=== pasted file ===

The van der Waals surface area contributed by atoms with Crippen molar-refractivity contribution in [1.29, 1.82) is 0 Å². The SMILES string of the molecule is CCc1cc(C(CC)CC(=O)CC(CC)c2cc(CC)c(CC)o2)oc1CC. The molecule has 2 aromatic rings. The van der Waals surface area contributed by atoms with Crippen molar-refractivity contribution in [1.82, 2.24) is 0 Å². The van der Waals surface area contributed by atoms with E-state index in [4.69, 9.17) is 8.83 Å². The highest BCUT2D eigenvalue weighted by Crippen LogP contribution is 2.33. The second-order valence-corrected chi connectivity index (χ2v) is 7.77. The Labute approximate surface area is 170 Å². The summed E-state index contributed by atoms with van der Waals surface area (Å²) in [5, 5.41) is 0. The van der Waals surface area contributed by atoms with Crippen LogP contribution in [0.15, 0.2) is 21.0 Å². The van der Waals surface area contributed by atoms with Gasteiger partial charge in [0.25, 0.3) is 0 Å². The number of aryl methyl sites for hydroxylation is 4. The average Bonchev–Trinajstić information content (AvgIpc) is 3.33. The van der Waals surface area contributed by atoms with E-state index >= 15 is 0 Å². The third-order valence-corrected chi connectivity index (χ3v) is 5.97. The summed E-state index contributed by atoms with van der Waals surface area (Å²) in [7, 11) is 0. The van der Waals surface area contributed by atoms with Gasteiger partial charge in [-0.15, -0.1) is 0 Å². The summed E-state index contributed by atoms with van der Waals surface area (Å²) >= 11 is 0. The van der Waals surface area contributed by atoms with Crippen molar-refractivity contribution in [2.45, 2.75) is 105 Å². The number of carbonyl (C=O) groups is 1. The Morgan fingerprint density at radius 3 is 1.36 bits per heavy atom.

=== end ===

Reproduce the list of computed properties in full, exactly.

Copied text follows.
The van der Waals surface area contributed by atoms with Crippen molar-refractivity contribution in [1.29, 1.82) is 0 Å². The SMILES string of the molecule is CCc1cc(C(CC)CC(=O)CC(CC)c2cc(CC)c(CC)o2)oc1CC. The molecule has 2 aromatic rings. The van der Waals surface area contributed by atoms with Crippen molar-refractivity contribution in [1.82, 2.24) is 0 Å². The van der Waals surface area contributed by atoms with E-state index in [4.69, 9.17) is 8.83 Å². The highest BCUT2D eigenvalue weighted by Crippen LogP contribution is 2.33. The second-order valence-corrected chi connectivity index (χ2v) is 7.77. The Labute approximate surface area is 170 Å². The summed E-state index contributed by atoms with van der Waals surface area (Å²) in [5, 5.41) is 0. The van der Waals surface area contributed by atoms with Crippen LogP contribution in [0.15, 0.2) is 21.0 Å². The van der Waals surface area contributed by atoms with Gasteiger partial charge in [0.25, 0.3) is 0 Å². The number of aryl methyl sites for hydroxylation is 4. The average Bonchev–Trinajstić information content (AvgIpc) is 3.33. The van der Waals surface area contributed by atoms with E-state index >= 15 is 0 Å². The third-order valence-corrected chi connectivity index (χ3v) is 5.97. The summed E-state index contributed by atoms with van der Waals surface area (Å²) in [7, 11) is 0. The van der Waals surface area contributed by atoms with Gasteiger partial charge in [-0.15, -0.1) is 0 Å². The summed E-state index contributed by atoms with van der Waals surface area (Å²) >= 11 is 0. The van der Waals surface area contributed by atoms with Crippen molar-refractivity contribution in [2.45, 2.75) is 105 Å². The number of carbonyl (C=O) groups is 1. The Morgan fingerprint density at radius 3 is 1.36 bits per heavy atom.